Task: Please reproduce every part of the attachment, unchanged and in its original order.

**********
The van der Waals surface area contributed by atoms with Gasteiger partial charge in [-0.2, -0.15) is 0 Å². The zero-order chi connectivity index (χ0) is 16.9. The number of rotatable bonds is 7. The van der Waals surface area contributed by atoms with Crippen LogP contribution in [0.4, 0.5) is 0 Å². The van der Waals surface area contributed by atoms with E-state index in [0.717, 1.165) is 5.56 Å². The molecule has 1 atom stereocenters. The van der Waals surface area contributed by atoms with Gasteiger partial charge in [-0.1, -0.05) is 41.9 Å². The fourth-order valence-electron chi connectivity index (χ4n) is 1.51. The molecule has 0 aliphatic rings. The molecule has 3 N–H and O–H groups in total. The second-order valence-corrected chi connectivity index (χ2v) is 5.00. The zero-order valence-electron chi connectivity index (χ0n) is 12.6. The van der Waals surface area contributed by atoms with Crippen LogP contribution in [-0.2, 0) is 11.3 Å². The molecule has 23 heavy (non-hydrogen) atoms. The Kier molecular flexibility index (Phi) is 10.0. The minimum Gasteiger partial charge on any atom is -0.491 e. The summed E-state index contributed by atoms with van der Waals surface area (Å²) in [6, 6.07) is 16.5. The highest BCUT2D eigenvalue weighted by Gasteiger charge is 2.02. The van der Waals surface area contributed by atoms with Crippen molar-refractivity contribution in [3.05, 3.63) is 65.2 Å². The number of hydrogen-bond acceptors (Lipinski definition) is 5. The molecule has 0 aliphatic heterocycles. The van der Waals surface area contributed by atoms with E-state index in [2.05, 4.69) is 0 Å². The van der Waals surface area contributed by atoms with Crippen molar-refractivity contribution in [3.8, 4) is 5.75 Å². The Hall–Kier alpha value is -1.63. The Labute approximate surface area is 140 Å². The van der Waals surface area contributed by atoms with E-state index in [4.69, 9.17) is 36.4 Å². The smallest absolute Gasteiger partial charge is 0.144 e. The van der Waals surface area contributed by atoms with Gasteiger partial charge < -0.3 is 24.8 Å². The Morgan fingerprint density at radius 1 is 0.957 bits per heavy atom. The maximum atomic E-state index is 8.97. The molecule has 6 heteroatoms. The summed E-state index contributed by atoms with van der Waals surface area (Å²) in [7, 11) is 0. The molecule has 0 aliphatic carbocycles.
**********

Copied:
The van der Waals surface area contributed by atoms with Gasteiger partial charge in [-0.2, -0.15) is 0 Å². The zero-order chi connectivity index (χ0) is 16.9. The number of rotatable bonds is 7. The van der Waals surface area contributed by atoms with Crippen LogP contribution in [0.4, 0.5) is 0 Å². The van der Waals surface area contributed by atoms with E-state index in [0.717, 1.165) is 5.56 Å². The molecule has 1 atom stereocenters. The van der Waals surface area contributed by atoms with Gasteiger partial charge in [-0.1, -0.05) is 41.9 Å². The fourth-order valence-electron chi connectivity index (χ4n) is 1.51. The molecule has 0 aliphatic rings. The molecule has 3 N–H and O–H groups in total. The second-order valence-corrected chi connectivity index (χ2v) is 5.00. The zero-order valence-electron chi connectivity index (χ0n) is 12.6. The van der Waals surface area contributed by atoms with Crippen LogP contribution in [-0.2, 0) is 11.3 Å². The molecule has 23 heavy (non-hydrogen) atoms. The Kier molecular flexibility index (Phi) is 10.0. The minimum Gasteiger partial charge on any atom is -0.491 e. The summed E-state index contributed by atoms with van der Waals surface area (Å²) in [6, 6.07) is 16.5. The highest BCUT2D eigenvalue weighted by Gasteiger charge is 2.02. The van der Waals surface area contributed by atoms with Crippen molar-refractivity contribution in [3.05, 3.63) is 65.2 Å². The number of hydrogen-bond acceptors (Lipinski definition) is 5. The molecule has 0 aliphatic heterocycles. The van der Waals surface area contributed by atoms with E-state index in [2.05, 4.69) is 0 Å². The van der Waals surface area contributed by atoms with Crippen molar-refractivity contribution in [3.8, 4) is 5.75 Å². The Hall–Kier alpha value is -1.63. The Labute approximate surface area is 140 Å². The van der Waals surface area contributed by atoms with E-state index in [4.69, 9.17) is 36.4 Å². The smallest absolute Gasteiger partial charge is 0.144 e. The van der Waals surface area contributed by atoms with Gasteiger partial charge < -0.3 is 24.8 Å². The Morgan fingerprint density at radius 1 is 0.957 bits per heavy atom. The maximum atomic E-state index is 8.97. The molecule has 6 heteroatoms. The summed E-state index contributed by atoms with van der Waals surface area (Å²) in [7, 11) is 0. The molecule has 0 aliphatic carbocycles.